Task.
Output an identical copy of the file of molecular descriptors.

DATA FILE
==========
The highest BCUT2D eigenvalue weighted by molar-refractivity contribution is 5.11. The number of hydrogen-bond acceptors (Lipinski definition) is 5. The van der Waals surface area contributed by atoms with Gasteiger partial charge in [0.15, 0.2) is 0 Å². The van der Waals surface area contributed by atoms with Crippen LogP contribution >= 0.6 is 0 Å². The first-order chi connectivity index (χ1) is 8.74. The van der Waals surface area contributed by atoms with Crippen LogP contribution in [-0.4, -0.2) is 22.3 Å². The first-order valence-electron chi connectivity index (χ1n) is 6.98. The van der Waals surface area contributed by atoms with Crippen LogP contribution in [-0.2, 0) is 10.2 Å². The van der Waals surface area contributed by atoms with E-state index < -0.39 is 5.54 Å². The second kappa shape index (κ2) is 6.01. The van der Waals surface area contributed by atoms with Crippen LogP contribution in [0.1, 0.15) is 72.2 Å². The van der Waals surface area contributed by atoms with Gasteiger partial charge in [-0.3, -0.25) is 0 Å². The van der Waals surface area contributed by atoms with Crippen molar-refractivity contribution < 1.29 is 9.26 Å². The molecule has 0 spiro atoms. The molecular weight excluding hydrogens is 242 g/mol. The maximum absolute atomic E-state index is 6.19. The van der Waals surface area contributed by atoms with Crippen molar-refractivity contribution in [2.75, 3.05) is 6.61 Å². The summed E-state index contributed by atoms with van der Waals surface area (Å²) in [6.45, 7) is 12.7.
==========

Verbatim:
The highest BCUT2D eigenvalue weighted by molar-refractivity contribution is 5.11. The number of hydrogen-bond acceptors (Lipinski definition) is 5. The van der Waals surface area contributed by atoms with Gasteiger partial charge in [0.15, 0.2) is 0 Å². The van der Waals surface area contributed by atoms with Crippen LogP contribution >= 0.6 is 0 Å². The first-order chi connectivity index (χ1) is 8.74. The van der Waals surface area contributed by atoms with Crippen LogP contribution in [-0.4, -0.2) is 22.3 Å². The first-order valence-electron chi connectivity index (χ1n) is 6.98. The van der Waals surface area contributed by atoms with Crippen LogP contribution in [-0.2, 0) is 10.2 Å². The van der Waals surface area contributed by atoms with E-state index < -0.39 is 5.54 Å². The second kappa shape index (κ2) is 6.01. The van der Waals surface area contributed by atoms with Crippen LogP contribution in [0.1, 0.15) is 72.2 Å². The van der Waals surface area contributed by atoms with Gasteiger partial charge in [-0.3, -0.25) is 0 Å². The van der Waals surface area contributed by atoms with Crippen molar-refractivity contribution < 1.29 is 9.26 Å². The molecule has 0 spiro atoms. The molecular weight excluding hydrogens is 242 g/mol. The maximum absolute atomic E-state index is 6.19. The van der Waals surface area contributed by atoms with Crippen molar-refractivity contribution in [2.75, 3.05) is 6.61 Å². The summed E-state index contributed by atoms with van der Waals surface area (Å²) in [6.45, 7) is 12.7.